This is a trail combination that will, unless you ride often, wipe you out. Halfway through the hugely popular Whiting Ranch Loop
change course, and cross into Cleveland National Forest to complete another loop, The Luge
, before returning to finish Whiting Ranch.
Whiting closes at sunset, but The Luge
is in national forest, where night riding is legal.
This place, particularly Borrego Trail
, can, and will, get a ton of hikers, especially on weekends. Please be nice.
Ride along Portola Pkwy, a busy suburb street, for about a mile and turn right after passing the Ralphs super market. The trailhead is on the left of Ralphs. Follow the snaking Borrego Trail
for 1.5 miles through sandy, creek-bottom, tree and cactus-filled terrain that climbs only slightly. Be alert, there have been numerous mountain lion sightings through this sliver of a canyon. Ride with someone. Think and act BIG.
Borrego merges into a wide dirt trail, Mustard Road
. The road twists steeply up to the left, disappearing behind the hillside (if you go left, climb the small singletrack on the right after a few hundred feet. This is a super fun, extra credit wrinkle called Cattle Pond Loop that re-joins Mustard Road
close to where it left.) To the right, the trail bends around a trail kiosk, then onto a few more easy turns. However, don't be fooled, the easy turns hide the brutal 3/4th-mile climb to Four Corners. Around the last blind right turn, climb the final rise to Four Corners, a convergence of trails from all directions. With amazing views, a trail kiosk, benches and a drinking fountain, it's a great place for a break.
Climb the uphill trail to the left, behind the bench/kiosk. This will take you down to Santiago Canyon Rd, a 55mph twisting, paved road. Head east, downhill, for about a quarter-mile, very carefully cross the road and turn left, uphill, on Modjeska Grade Rd, an extremely steep, paved road. In less than a half-mile, slide past the low, rusted gate on the right into a large, dirt staging area with a great view of the mountains beyond. A well established singletrack called Santiago Truck Trail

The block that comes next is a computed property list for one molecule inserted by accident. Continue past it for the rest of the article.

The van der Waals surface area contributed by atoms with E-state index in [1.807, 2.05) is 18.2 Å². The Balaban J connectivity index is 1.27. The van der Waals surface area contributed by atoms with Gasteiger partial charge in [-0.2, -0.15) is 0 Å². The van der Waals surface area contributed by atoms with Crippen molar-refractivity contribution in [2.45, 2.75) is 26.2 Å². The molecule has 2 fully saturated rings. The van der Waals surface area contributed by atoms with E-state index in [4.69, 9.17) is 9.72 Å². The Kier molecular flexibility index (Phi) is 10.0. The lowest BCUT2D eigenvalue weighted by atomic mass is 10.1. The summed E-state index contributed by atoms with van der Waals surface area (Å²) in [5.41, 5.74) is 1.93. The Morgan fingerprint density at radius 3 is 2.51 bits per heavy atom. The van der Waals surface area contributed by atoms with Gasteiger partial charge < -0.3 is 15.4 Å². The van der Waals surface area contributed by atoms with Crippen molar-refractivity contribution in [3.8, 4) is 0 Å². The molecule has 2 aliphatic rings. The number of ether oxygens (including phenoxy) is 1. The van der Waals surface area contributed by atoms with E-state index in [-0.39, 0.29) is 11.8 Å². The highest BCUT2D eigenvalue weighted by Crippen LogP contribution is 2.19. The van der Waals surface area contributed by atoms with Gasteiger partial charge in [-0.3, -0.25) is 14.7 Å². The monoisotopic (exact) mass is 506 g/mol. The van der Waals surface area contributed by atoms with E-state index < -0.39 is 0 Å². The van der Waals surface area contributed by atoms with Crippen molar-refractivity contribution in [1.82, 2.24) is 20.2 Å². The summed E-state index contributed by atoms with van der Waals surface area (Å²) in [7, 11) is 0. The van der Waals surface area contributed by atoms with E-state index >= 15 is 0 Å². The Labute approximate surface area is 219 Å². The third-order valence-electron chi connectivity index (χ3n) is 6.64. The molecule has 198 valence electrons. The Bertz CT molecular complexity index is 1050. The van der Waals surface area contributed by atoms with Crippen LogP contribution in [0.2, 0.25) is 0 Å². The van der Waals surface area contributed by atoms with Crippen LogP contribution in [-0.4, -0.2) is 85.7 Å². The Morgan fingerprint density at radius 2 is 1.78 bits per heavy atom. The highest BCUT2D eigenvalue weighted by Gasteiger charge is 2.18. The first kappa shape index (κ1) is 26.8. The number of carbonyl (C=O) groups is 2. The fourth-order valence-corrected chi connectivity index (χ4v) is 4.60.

rises into the barren, rocky landscape colored by pale desert plants and infinite shades of brown.
The climb is long. There's a few steep slopes. But there's nothing long... AND steep. The views south and west over south Orange County are stunning. After nearly three miles of climbing, the trail lightly descends, flattens, then becomes a strip perched atop the mountains razor edge. Look ahead and right of the trail and notice a dome-shaped hill flying a large American flag proudly, ammo boxes filled with notebooks and pens chained to its pole. Rest. Take a picture. Sign the book.
Leaving flag hill, at first the slope is moderate. The trail begins its cliff-side exposure, twisting easily a few times to a right-hand bend featuring drop-offs on each side. From there The Luge
gets steep as the trail becomes a bobsled half-pipe, snaking along the cliff, with one-foot rock ledges and stones, loose and embedded, spread generously along its one-plus mile length. It will pound your body with a constant stream of impacts, and your forearms and calves will scream from the relentless push downhill.
At the end, make your way to Live Oak Canyon Rd, a 35mph paved road, and turn right. Live Oak tilts steeply downhill and soon you'll be nearing the speed limit, so be careful. At the famous Cook's Corner turn right on Santiago Canyon Rd and, from well outside the white line, climb the almost perfect 5% grade for one mile. On the left, across the road, enter the Santiago Equestrian Center and, between the building and the hillside, follow the dirt fire road up to the ridge.
There are two trails back into Whiting Ranch from here - Vulture View up to the left, and Santiago Ranch Rd
down to the right. Both ways will eventually get to the same place, Sage Scrub Trail
. Then it's just a matter of finishing the Whiting Ranch Loop